Azerbaijan’s defence minister Zakir Hasanov said on June 22 that Baku plans to purchase armed drones from Turkey.
Turkey’s range of unmanned aerial combat vehicles have been very much in the shop window of late thanks to Turkish-built drones playing apparently successful roles in military offensives in Syria, Libya and northern Iraq. Turkey realised a programme to develop and produce drones over a short time-span of 10 years, partly thanks to technology controversially acquired from the UK.
Turkish state-owned news service Anadolu Agency cited Hasanov as saying of Azerbaijan’s move to source combat drones from Turkey: "Efforts in this direction continue. Now, we have results."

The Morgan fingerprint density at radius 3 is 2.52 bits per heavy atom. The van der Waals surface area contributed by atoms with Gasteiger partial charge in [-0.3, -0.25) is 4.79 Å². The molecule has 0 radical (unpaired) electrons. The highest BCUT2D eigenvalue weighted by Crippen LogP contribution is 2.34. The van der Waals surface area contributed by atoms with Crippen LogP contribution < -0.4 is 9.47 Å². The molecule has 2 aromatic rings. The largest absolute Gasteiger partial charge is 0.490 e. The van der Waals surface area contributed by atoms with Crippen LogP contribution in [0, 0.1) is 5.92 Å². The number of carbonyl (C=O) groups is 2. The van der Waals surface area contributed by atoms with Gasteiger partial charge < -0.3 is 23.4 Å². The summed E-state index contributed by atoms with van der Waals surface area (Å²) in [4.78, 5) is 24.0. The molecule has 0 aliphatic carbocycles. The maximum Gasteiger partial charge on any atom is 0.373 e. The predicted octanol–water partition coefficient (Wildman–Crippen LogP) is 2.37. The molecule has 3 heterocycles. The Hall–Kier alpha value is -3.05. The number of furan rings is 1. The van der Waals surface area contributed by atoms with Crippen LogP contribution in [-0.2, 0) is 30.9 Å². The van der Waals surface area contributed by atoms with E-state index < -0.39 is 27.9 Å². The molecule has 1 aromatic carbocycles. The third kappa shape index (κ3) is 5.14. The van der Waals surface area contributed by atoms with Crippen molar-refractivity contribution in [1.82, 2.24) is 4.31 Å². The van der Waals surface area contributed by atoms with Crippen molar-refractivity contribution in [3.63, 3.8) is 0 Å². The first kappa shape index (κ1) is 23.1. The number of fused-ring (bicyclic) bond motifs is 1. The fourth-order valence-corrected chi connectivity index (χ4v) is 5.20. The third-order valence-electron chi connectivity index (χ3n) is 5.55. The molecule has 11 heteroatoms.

He added that "brotherly" Turkey had provided financial assistance to Azerbaijan in the military field, with the Azerbaijani parliament having already approved an agreement for this.
Azerbaijan and ally Turkey do not have diplomatic relations with neighbour Armenia, with the unresolved row over the Nagorno-Karabakh breakaway territory—internationally recognised as part of Azerbaijan but controlled by ethnic Armenians—still a danger to peace in the South Caucasus.
Last November brought reports that Turkey was able to circumvent a US export ban on killer drones with the help of a missile component first developed in the UK.
The assistance reportedly enabled Ankara to become an emerging power in the lethal technology, with Turkey on the way to becoming the second biggest user of armed drones in the world.
The Hornet missile rack was devised by EDO MBM Technology, located on the outskirts of Brighton, in southern England. An article in Jane’s Defence Review from May 2016 shows the Hornet was supplied to Turkey’s Baykar, the manufacturer of the Bayraktar TB2 drone, at the crucial initial development stage. The Turkish company went on to develop its own missile racks.
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